The UK National Contact Point (NCP) for the OECD Guidelines for Multinational Enterprises (the Guidelines) has decided to allow the complaint from UK Lawyers for Israel and has stated that the issues raised by UKLFI “merit further examination”. The complaint was originally brought against PwC in December 2016 and it has taken the NCP 18 months to reach this initial assessment.
PwC, Tel Aviv
The NCP, a Government body which promotes and enforces human rights standards for multinational corporations “decided to allow the complaint” made by UK Lawyers for Israel (“UKLFI”), an NGO which seeks to promote the proper application of laws in relation to Israel.
The Government body’s initial assessment, released on 15 June 2018 here demonstrates that all auditors must pay attention to the human rights impact of the entities which they are auditing.
Audits by Big Four companies are relied on by major donors, including the UK Government and the World Bank to ensure that taxpayer money is not being diverted to fund terrorism and other human rights abuses abroad. PwC’s audits of the PA are a case in point.
UK Funds to Terrorist Salaries
The UK Government contributes around £67 million of tax payers’ money per year to the PA. Significant amounts of PA funds are paid to convicted terrorists in salaries and other benefits. Research shows that this incites further terrorism.
The Minister of State for International Development, Alistair Burt, recently answered a question regarding the processes the Department has in place to monitor the delivery and spending of UK aid in the West Bank and Gaza Strip by saying that DFID’s project spending in the area “is subject to annual, independent financial audit…. DFID has a zero-tolerance approach to fraud and has robust controls against diversion of aid to terrorist groups.”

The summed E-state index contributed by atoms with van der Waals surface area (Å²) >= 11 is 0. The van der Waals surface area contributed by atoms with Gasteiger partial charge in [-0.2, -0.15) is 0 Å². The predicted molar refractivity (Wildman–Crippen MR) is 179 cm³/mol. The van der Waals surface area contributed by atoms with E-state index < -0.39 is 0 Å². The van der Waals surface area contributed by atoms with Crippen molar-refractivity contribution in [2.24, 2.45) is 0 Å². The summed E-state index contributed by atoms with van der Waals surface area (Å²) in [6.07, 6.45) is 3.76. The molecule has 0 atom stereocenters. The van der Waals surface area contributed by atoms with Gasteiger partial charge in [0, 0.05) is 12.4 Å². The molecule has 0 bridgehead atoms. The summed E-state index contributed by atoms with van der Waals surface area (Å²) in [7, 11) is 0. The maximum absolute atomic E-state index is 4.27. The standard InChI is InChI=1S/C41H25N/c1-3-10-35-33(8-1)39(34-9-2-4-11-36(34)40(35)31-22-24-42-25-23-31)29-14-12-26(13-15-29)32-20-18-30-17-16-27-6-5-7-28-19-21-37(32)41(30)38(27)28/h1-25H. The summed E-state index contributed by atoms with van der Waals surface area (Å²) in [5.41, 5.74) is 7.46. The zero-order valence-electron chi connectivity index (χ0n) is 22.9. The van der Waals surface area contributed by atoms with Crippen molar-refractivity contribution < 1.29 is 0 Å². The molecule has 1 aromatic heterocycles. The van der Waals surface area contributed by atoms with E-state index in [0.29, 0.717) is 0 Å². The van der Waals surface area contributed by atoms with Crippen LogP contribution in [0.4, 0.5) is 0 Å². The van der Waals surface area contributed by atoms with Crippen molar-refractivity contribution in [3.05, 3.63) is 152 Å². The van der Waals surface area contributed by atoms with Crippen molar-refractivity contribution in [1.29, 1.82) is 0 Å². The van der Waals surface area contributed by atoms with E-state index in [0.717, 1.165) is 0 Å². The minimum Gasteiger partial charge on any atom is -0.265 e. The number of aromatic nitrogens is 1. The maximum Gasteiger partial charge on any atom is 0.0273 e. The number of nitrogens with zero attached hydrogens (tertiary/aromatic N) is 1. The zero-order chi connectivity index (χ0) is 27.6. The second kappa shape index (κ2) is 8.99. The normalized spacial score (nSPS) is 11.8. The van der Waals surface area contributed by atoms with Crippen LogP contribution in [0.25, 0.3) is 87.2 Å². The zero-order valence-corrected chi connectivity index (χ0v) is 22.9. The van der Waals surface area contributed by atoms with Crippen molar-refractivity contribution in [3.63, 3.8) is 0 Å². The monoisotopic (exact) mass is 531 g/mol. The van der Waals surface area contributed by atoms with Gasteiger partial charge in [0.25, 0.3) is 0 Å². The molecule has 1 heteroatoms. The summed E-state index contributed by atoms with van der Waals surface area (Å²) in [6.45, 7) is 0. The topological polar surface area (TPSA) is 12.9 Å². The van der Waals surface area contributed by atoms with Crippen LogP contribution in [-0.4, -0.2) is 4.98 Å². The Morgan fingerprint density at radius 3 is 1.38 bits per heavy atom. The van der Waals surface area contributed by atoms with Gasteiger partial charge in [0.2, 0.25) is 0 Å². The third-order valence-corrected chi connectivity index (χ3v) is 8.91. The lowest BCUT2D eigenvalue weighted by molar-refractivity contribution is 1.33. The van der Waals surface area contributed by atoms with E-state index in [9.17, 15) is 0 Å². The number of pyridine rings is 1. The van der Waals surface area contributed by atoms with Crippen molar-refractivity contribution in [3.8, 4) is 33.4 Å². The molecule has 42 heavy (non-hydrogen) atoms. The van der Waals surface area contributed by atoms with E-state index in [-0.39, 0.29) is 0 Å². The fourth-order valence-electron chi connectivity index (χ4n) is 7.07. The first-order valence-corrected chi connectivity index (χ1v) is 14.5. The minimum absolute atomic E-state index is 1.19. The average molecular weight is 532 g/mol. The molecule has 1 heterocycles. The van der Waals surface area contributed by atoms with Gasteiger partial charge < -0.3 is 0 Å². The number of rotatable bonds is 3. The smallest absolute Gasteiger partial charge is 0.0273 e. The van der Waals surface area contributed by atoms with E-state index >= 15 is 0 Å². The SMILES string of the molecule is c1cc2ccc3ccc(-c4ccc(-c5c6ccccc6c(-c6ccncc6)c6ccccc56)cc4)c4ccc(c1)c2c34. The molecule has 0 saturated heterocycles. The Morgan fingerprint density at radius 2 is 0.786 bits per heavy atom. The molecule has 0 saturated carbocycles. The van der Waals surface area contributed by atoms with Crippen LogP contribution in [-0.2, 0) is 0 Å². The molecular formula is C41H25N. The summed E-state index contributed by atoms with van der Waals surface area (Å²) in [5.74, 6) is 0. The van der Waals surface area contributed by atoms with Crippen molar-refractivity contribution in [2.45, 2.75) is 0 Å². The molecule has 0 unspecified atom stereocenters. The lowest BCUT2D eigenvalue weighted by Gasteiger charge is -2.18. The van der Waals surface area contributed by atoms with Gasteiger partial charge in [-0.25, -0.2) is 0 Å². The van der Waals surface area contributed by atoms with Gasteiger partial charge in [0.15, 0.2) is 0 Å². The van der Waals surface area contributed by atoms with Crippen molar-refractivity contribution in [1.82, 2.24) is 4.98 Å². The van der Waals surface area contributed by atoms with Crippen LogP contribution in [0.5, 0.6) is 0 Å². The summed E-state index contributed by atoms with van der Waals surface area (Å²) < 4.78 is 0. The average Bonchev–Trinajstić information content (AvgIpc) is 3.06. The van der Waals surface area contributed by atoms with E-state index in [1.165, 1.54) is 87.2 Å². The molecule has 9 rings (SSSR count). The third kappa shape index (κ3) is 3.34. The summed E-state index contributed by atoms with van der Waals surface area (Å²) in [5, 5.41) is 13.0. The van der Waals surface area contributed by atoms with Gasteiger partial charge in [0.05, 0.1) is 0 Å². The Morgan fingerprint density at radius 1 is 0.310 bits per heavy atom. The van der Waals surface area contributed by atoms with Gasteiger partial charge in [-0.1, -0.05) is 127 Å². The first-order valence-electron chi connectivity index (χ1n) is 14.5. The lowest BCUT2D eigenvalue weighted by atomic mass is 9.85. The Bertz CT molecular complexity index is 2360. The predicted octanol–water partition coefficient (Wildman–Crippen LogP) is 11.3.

UKLFI submitted in its complaint to the Government body that:
- PA payments to terrorists infringe the human rights of three groups: (i) victims of terrorist attacks; (ii) Palestinian Citizens; (iii) taxpayers in donor countries.
- PwC appears to have failed to raise concerns about the PA spending aid money on salaries for terrorists and on glorifying terrorism.
- The PA’s payments to terrorists and their families encourages racial or nationalistic hatred and harms the peace process between Israel and the Palestinians. They curtail the establishment of flourishing Palestinian civil institutions and infringe the rights of Palestinian citizens to prudent governance.
- If auditors ignore, or fail to raise such issues, this can have the effect of facilitating terrorist activity.
PwC attempted to argue that it was not required to pay attention to terrorist funding because it had not specifically agreed with the PA that it should do so. The Government body disagreed: “… PwC also stated that the narrow scope of its work did not require it to consider this issue, with the implication being that PwC should not be held accountable to a standard that it was not aware of. However, the Guidelines exist to promote an overall standard of good practice.”